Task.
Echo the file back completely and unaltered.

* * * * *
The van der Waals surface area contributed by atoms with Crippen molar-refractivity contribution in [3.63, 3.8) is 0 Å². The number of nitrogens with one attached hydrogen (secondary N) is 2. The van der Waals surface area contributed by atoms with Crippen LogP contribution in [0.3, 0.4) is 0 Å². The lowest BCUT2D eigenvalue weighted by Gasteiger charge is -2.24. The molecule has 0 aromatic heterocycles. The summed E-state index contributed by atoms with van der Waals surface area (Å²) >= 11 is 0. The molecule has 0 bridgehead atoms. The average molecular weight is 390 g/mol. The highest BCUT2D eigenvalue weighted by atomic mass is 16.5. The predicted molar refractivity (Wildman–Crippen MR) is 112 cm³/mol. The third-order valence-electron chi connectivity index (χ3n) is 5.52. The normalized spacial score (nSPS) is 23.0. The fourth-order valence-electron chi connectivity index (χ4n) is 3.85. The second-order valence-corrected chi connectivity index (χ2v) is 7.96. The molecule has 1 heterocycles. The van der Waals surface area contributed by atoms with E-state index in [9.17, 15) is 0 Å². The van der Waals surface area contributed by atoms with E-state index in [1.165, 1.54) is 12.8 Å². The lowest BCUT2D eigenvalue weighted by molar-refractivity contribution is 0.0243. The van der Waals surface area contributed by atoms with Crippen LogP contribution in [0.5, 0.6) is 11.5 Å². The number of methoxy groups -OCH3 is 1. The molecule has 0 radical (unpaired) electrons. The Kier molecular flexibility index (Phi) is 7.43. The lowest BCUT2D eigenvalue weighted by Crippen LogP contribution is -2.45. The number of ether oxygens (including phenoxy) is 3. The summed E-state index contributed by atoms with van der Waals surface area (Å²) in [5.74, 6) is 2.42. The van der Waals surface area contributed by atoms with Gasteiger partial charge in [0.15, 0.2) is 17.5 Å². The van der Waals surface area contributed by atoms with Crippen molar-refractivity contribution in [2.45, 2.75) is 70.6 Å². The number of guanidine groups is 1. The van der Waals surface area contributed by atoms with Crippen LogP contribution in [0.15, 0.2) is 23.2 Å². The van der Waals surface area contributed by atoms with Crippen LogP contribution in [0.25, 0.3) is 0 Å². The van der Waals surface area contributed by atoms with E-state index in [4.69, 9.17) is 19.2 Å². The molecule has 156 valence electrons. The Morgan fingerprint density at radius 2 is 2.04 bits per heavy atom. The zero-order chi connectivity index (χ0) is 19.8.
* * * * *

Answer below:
The van der Waals surface area contributed by atoms with Crippen molar-refractivity contribution in [3.63, 3.8) is 0 Å². The number of nitrogens with one attached hydrogen (secondary N) is 2. The van der Waals surface area contributed by atoms with Crippen LogP contribution in [0.3, 0.4) is 0 Å². The lowest BCUT2D eigenvalue weighted by Gasteiger charge is -2.24. The molecule has 0 aromatic heterocycles. The summed E-state index contributed by atoms with van der Waals surface area (Å²) >= 11 is 0. The molecule has 0 bridgehead atoms. The average molecular weight is 390 g/mol. The highest BCUT2D eigenvalue weighted by atomic mass is 16.5. The predicted molar refractivity (Wildman–Crippen MR) is 112 cm³/mol. The third-order valence-electron chi connectivity index (χ3n) is 5.52. The normalized spacial score (nSPS) is 23.0. The fourth-order valence-electron chi connectivity index (χ4n) is 3.85. The second-order valence-corrected chi connectivity index (χ2v) is 7.96. The molecule has 1 heterocycles. The van der Waals surface area contributed by atoms with E-state index in [9.17, 15) is 0 Å². The van der Waals surface area contributed by atoms with E-state index in [1.165, 1.54) is 12.8 Å². The lowest BCUT2D eigenvalue weighted by molar-refractivity contribution is 0.0243. The van der Waals surface area contributed by atoms with Crippen LogP contribution in [0.5, 0.6) is 11.5 Å². The number of methoxy groups -OCH3 is 1. The molecule has 0 radical (unpaired) electrons. The Kier molecular flexibility index (Phi) is 7.43. The lowest BCUT2D eigenvalue weighted by Crippen LogP contribution is -2.45. The number of ether oxygens (including phenoxy) is 3. The summed E-state index contributed by atoms with van der Waals surface area (Å²) in [5.74, 6) is 2.42. The van der Waals surface area contributed by atoms with Gasteiger partial charge in [0.15, 0.2) is 17.5 Å². The van der Waals surface area contributed by atoms with Crippen molar-refractivity contribution in [2.45, 2.75) is 70.6 Å². The number of guanidine groups is 1. The van der Waals surface area contributed by atoms with Crippen LogP contribution in [0.15, 0.2) is 23.2 Å². The van der Waals surface area contributed by atoms with Crippen LogP contribution in [0.25, 0.3) is 0 Å². The van der Waals surface area contributed by atoms with E-state index in [4.69, 9.17) is 19.2 Å². The molecule has 156 valence electrons. The Morgan fingerprint density at radius 2 is 2.04 bits per heavy atom. The zero-order chi connectivity index (χ0) is 19.8.